Ernie Banks had a brief brush with Chicago politics.
  • Jim Prisching/AP Photo
  • Ernie Banks had a brief brush with Chicago politics.

To read the outpouring of heart-felt grief over the passing of the great Ernie Banks, you might be surprised to learn that, when given a chance, voters in the Eighth Ward wouldn’t elect him alderman.

This is true. But before I delve into the details, let me set the scene.

The year was 1963, and Banks was 32 years old and playing for a typically dreadful Cubs team that was best known for using a “college of coaches,” as opposed to a single manager, to run the club.

Banks was running as a Republican, not as odd as it sounds. There were lots of black Republicans back then—at least more than we have today. Even the great Jackie Robinson was a Republican.

The Eighth Ward was centered in and around the Chatham neighborhood—Banks lived at 8159 S. Rhodes—which was then starting to change from white to black.

The incumbent, James A. Condon, was a white man, and Mayor Richard J. Daley (different Daley, youngsters) was under pressure to replace Condon with a black candidate.

But, generally speaking, Mayor Daley—who was also boss of the Democratic Party—had a formula for racially changing wards: he stayed with the white flunky till the ward was almost 100 percent black. Then he brought in a black flunky.

Flunky being the key part of that formula.

Banks was recruited to run in December of 1962, while he was on vacation in California, by a local aide to former U.S. Senator Everett Dirksen.

But by the time, Banks had returned to Chicago from vacation, he’d already been double crossed. As another faction of the local Republicans had lined up to support a guy named Gerald Gibbons.

“Politics is a strange business,” Banks told reporters. “They can strike you out before you get a turn at bat.”

Truer words were never spoken.

“I’m in this with or without the support of the Republican Eight Ward organization,” Banks continued. “I intend to win.”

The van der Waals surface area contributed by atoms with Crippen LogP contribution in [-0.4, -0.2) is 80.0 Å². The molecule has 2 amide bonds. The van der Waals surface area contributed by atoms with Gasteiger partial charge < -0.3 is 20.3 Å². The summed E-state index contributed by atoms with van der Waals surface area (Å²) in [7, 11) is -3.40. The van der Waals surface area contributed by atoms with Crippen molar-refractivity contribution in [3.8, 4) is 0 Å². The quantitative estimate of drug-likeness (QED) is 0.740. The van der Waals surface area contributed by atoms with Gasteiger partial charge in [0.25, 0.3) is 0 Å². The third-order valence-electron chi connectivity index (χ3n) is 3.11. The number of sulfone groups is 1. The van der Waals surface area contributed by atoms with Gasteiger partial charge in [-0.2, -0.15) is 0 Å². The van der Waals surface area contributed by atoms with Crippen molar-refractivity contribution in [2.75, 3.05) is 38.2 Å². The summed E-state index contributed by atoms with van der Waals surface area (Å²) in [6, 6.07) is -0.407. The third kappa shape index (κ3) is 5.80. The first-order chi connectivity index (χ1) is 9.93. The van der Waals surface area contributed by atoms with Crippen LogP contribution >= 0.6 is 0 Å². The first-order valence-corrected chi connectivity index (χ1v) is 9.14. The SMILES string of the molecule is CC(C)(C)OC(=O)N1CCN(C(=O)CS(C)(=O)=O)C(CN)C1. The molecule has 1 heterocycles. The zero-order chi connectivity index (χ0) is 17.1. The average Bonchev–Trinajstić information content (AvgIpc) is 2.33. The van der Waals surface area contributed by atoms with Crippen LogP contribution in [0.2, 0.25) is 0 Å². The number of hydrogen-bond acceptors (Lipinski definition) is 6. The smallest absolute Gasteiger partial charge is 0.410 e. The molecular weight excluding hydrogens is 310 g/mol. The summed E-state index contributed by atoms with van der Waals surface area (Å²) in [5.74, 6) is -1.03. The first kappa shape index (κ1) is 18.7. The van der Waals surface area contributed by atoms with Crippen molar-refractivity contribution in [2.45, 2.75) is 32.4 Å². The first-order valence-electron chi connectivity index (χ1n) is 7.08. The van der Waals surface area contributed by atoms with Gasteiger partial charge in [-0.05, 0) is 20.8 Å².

Not everyone was impressed with Banks’s candidacy.

Tribune gossip columnist Herb Lyon wisecracked, “Ernie Banks can’t lose in his race for alderman, if he can just get all the Cubs coaches to vote for him.”

Not a bad line, actually.

And Mayor Daley said: “Ernie Banks is a great athlete and a good ballplayer. But this is a question for the people of the Eighth Ward.”

Translation: Stick to baseball, Ernie!

And 24th Ward alderman Ben Lewis said: “He’s a major league ballplayer, but he’s a minor leaguer as far as politics is concerned.”

This is the same Ben Lewis who—just a few months later—was found in handcuffs, dead on the floor of his west-side ward office, killed gangland style, with three bullets to the head.

Police never charged anyone with the murder, though there’s no shortage of theories as to why he was killed. As one cop told the Tribune: “[Lewis] was defrauding people right and left in his insurance company. He was an embezzler. That guy had a broad for every night of the week.”

Sorry for that tangent. But I find it hard not to digress when writing about Alderman Lewis.

As the campaign wore on, Banks’s biggest challenge was convincing voters that he would not shortchange them with his day job, which, come to think of it, would be taking him to Arizona for spring training just a few weeks after the election.

Banks promised to hire a “trained staff to handle ward matters” while he was on road trips. And he vowed to do what he could to promote “youth athletics” and “combat juvenile delinquency.”

He opened a campaign headquarters at 79th and Cottage Grove. And came up with a snappy slogan: “Put a slugger in City Hall.”

Alas, he got swamped—winning only 2,028 votes to Condon’s 9,296.

In retrospect, his chances were about as hopeless as the team he played for.

He was a black Republican running in a largely white, though racially changing, Democratic ward without the backing of Mayor Daley. All in all, a series of obstacles that even the universally beloved Mr. Cub could not overcome.

But let’s look on the bright side . . .

Ernie’s nemesis—Cubs manager Leo Durocher—once opined that “nice guys finish last.”

For the record, Banks—one of the nicest guys Chicago’s ever seen—didn’t finish last. He finished third, ahead of a fourth candidate named Coleman Holt.

And, of course, he’ll be remembered long after all the other candidates in that race have been forgotten.